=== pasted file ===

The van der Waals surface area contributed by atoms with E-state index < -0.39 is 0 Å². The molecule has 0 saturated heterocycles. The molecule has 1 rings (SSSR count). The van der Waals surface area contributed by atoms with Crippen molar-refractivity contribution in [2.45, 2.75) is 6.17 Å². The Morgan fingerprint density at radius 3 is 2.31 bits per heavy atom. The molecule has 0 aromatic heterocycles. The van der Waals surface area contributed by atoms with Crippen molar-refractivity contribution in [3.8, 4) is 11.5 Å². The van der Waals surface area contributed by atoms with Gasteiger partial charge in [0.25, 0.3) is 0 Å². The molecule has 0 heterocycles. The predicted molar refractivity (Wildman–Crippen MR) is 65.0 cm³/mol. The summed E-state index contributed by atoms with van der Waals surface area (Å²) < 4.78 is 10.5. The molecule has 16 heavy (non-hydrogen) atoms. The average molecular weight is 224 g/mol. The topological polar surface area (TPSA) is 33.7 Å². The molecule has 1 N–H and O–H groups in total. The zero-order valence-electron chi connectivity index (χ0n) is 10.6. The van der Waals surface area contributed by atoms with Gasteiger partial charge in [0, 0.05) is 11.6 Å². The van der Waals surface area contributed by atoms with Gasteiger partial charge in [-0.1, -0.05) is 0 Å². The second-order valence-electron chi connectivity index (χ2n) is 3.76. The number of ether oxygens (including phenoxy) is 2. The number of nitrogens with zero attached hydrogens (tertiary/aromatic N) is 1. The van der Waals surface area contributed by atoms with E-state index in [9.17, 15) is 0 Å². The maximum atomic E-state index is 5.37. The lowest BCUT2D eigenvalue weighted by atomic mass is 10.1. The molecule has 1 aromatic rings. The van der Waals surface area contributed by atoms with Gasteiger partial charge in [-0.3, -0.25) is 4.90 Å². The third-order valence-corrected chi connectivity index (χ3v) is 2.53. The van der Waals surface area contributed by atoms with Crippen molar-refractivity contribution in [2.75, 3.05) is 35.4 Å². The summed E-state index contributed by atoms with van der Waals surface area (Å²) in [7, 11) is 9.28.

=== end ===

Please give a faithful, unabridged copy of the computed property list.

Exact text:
The van der Waals surface area contributed by atoms with E-state index < -0.39 is 0 Å². The molecule has 0 saturated heterocycles. The molecule has 1 rings (SSSR count). The van der Waals surface area contributed by atoms with Crippen molar-refractivity contribution in [2.45, 2.75) is 6.17 Å². The Morgan fingerprint density at radius 3 is 2.31 bits per heavy atom. The molecule has 0 aromatic heterocycles. The van der Waals surface area contributed by atoms with Crippen molar-refractivity contribution in [3.8, 4) is 11.5 Å². The van der Waals surface area contributed by atoms with Gasteiger partial charge in [0.25, 0.3) is 0 Å². The molecule has 0 heterocycles. The predicted molar refractivity (Wildman–Crippen MR) is 65.0 cm³/mol. The summed E-state index contributed by atoms with van der Waals surface area (Å²) < 4.78 is 10.5. The molecule has 16 heavy (non-hydrogen) atoms. The average molecular weight is 224 g/mol. The topological polar surface area (TPSA) is 33.7 Å². The molecule has 1 N–H and O–H groups in total. The zero-order valence-electron chi connectivity index (χ0n) is 10.6. The van der Waals surface area contributed by atoms with Gasteiger partial charge in [0, 0.05) is 11.6 Å². The van der Waals surface area contributed by atoms with Gasteiger partial charge in [-0.1, -0.05) is 0 Å². The second-order valence-electron chi connectivity index (χ2n) is 3.76. The number of ether oxygens (including phenoxy) is 2. The number of nitrogens with zero attached hydrogens (tertiary/aromatic N) is 1. The van der Waals surface area contributed by atoms with E-state index in [9.17, 15) is 0 Å². The maximum atomic E-state index is 5.37. The lowest BCUT2D eigenvalue weighted by atomic mass is 10.1. The molecule has 1 aromatic rings. The van der Waals surface area contributed by atoms with Gasteiger partial charge in [-0.3, -0.25) is 4.90 Å². The third-order valence-corrected chi connectivity index (χ3v) is 2.53. The van der Waals surface area contributed by atoms with Crippen molar-refractivity contribution in [2.75, 3.05) is 35.4 Å². The summed E-state index contributed by atoms with van der Waals surface area (Å²) in [7, 11) is 9.28.